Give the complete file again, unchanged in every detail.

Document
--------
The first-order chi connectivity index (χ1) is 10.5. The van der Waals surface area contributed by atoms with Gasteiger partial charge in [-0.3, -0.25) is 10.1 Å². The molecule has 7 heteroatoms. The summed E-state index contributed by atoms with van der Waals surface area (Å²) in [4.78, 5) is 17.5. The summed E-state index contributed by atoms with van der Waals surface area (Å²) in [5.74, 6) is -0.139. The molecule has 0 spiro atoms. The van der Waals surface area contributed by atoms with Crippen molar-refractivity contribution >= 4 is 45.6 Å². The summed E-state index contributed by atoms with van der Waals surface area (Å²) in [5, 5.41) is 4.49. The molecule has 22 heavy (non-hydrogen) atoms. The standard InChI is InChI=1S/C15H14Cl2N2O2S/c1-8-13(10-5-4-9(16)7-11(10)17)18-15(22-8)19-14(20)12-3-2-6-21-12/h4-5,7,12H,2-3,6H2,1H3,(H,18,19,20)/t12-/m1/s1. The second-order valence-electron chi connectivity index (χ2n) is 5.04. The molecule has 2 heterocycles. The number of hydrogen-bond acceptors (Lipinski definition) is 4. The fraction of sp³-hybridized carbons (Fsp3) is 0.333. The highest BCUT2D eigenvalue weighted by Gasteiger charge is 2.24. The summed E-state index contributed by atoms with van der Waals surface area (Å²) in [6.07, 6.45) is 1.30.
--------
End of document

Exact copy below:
The first-order chi connectivity index (χ1) is 10.5. The van der Waals surface area contributed by atoms with Gasteiger partial charge in [-0.3, -0.25) is 10.1 Å². The molecule has 7 heteroatoms. The summed E-state index contributed by atoms with van der Waals surface area (Å²) in [4.78, 5) is 17.5. The summed E-state index contributed by atoms with van der Waals surface area (Å²) in [5.74, 6) is -0.139. The molecule has 0 spiro atoms. The van der Waals surface area contributed by atoms with Crippen molar-refractivity contribution >= 4 is 45.6 Å². The summed E-state index contributed by atoms with van der Waals surface area (Å²) in [5, 5.41) is 4.49. The molecule has 22 heavy (non-hydrogen) atoms. The standard InChI is InChI=1S/C15H14Cl2N2O2S/c1-8-13(10-5-4-9(16)7-11(10)17)18-15(22-8)19-14(20)12-3-2-6-21-12/h4-5,7,12H,2-3,6H2,1H3,(H,18,19,20)/t12-/m1/s1. The second-order valence-electron chi connectivity index (χ2n) is 5.04. The molecule has 2 heterocycles. The number of hydrogen-bond acceptors (Lipinski definition) is 4. The fraction of sp³-hybridized carbons (Fsp3) is 0.333. The highest BCUT2D eigenvalue weighted by Gasteiger charge is 2.24. The summed E-state index contributed by atoms with van der Waals surface area (Å²) in [6.07, 6.45) is 1.30.